Riding Across the Golden Gate Bridge

Although you can ride at any time, there is a schedule and rules that govern which side and when you can do it. To get the skinny on riding the iconic structure, click here.

Another great ride, once you get across the bridge to the Marin Headlands, is a shorter option but just as scenic. Head left up the hill on Conzelman Road. I have always been amazed at the steady stream of headlights from dedicated road cyclists climbing up the scenic route at dawn. The road is famous for its tremendous views from the Marin Headlands back to the Golden Gate Bridge and San Francisco. Every pedal stroke on the ultra-smooth pavement (with a marked bike shoulder) revealed a unique view. Once cresting Hawk Hill, however, it’s all business and concentration — the start of the descent to Point Bonita Lighthouse is a doozy rivaling any amusement park ride for its adrenaline rush. There are great options from this juncture at Bunker Road: you can head back to the bridge and the city or extend the ride further into Sausalito or Mill Valley, where the ascent to Mount Tamalpais is popular. There is a great waterproof map available through the Marin County Bicycle Coalition and designed by local mountain bike legend Joe Breeze. 

Next, I decided to sample some of the riding opportunities south of San Francisco as I had always wanted to cycle on the famed California Highway 1 along the rugged beauty of the Pacific coastline. I began in the quaint beach town of Half Moon Bay early on a weekend, and I was soon joined by bands of other cyclists also heading south. There was an ample shoulder to ride the hilly terrain, which revealed a distinct look at the coast at each bend in the road. I easily succumbed to the temptation to stop and take in some of the remote stretches of beach. Sometimes it’s nice not to be in a hurry on the bike! Walking among the dramatic cliffs at Pomponi State Beach was very soothing for the soul. I strayed off course from my out-and-back route just long enough to make a great discovery: there were excellent roads inland with much less traffic. I needed to explore. As much as I like an ocean view, I love a lonely winding road through lush green hills even more.

After picking up a few maps and doing a little research, I was back to explore the remote roads of San Mateo County. These inland rides would be more like the rural riding that I was accustomed to. I parked my car in the tiny town of Pescadero and proceeded north along Stage Road. Within a few pedal strokes, I was cruising farm and ranch country where scattered bands of cattle grazed, their black forms contrasting against the green hills. A pair of mule deer bounded in graceful unison beside me. There is often fog or low-hanging clouds in this area, but on this particular day there was nary a cloud to be seen. The narrow road buffeted me from the blustery winds whipping off the ocean yet still yielded amazing distant views of the blue Pacific.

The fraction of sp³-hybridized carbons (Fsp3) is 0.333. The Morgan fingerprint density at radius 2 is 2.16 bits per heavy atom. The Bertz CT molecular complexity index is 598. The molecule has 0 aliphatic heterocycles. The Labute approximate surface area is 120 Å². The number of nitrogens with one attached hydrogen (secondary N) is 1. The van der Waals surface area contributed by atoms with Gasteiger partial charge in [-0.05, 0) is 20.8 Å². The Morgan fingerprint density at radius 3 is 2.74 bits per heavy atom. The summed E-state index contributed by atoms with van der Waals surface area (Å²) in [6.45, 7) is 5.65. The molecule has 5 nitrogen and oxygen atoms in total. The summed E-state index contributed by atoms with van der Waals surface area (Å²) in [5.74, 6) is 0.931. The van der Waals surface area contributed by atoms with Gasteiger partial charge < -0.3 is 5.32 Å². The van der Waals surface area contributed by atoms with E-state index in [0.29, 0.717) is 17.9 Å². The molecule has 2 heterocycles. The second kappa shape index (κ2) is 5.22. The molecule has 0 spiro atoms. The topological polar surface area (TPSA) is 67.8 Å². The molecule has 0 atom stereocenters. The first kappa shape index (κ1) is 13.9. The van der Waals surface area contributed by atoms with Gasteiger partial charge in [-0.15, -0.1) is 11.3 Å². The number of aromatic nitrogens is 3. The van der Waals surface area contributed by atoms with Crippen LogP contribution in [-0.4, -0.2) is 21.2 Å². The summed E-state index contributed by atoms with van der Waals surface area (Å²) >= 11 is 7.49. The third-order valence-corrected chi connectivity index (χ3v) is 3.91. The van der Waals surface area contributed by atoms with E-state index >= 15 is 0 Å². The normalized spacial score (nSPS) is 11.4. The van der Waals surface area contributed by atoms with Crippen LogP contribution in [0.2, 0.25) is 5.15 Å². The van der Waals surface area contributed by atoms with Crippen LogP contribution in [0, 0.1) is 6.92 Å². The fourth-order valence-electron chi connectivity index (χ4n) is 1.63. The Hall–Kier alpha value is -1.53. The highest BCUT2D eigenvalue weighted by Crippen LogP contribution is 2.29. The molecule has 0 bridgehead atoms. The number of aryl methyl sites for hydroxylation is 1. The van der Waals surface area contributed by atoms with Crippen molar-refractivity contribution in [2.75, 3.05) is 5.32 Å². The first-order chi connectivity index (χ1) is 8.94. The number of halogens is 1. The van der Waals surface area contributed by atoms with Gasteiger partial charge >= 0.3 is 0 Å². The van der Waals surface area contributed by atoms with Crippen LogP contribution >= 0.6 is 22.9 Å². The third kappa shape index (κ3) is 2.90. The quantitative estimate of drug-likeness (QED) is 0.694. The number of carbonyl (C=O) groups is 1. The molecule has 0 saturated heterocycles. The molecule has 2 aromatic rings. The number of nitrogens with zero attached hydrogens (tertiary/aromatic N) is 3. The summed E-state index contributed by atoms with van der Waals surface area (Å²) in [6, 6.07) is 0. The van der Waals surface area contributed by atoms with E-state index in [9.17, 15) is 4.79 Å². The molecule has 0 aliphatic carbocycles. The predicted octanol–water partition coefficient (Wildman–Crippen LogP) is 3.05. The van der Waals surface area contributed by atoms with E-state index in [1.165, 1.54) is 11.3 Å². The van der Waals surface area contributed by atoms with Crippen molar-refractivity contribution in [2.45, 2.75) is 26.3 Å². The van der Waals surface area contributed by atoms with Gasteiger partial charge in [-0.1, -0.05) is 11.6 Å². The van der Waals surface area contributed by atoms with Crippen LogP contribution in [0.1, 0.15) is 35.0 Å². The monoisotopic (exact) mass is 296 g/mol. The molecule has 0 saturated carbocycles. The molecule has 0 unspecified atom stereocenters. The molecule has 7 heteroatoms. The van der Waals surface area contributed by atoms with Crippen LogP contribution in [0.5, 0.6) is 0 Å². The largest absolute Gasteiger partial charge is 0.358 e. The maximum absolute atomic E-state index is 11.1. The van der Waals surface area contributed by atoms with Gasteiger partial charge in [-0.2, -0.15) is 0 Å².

I was still getting my ocean views but without mechanized companions. I descended into San Gregorio, which is home only to a small general store and an old stagecoach post. I visited with a local cyclist who was awaiting his riding companions for their morning ride. He told me I shouldn’t miss the amazing locally grown artichokes and the creamy artichoke soup at the historic Duarte’s Restaurant back in Pescadero.

Then I was off on Highway 84 to the small village of La Honda where I encountered small packs of riders coming in the opposite direction from Silicon Valley. I turned off onto Pescadero Creek Road and began climbing into the Santa Cruz Mountains. As I gained elevation, the landscape changed from Monterey cypress and eucalyptus trees to a majestic redwood forest. I took in a lot of sweet oxygen as the earthy scent of being in the midst of giant trees gave me inspiration, and I reveled in the moment. The payoff for all of the climbing was a fast descent on smooth pavement featuring big sweeping corners that reduced stately redwoods into blurs of red. Nearing 30 miles, I re-entered Pescadero to complete the loop. A bowl of artichoke soup sounded mighty good for lunch.

If you would like to ride a longer version of this loop, continue north from San Gregorio on Highway 1 and climb the fabled Tunitas Creek Road; then intersect Skyline Boulevard and Kings Mountain Road and ride back to La Honda on Highway 84 for about double the mileage and climbing. You can also add to the loop that I described by continuing from Pescadero back down to the coast and Highway 1, then head south passing picturesque Pigeon Point Lighthouse and turn back inland at Gazos Creek Road. Finally, veer north on Cloverdale Road back into Pescadero. All of these rides are great options worth exploring while in the San Francisco area.  

Chuck Haney is an avid cyclist and photographer who lives in Whitefish, Montana. You can learn more about him at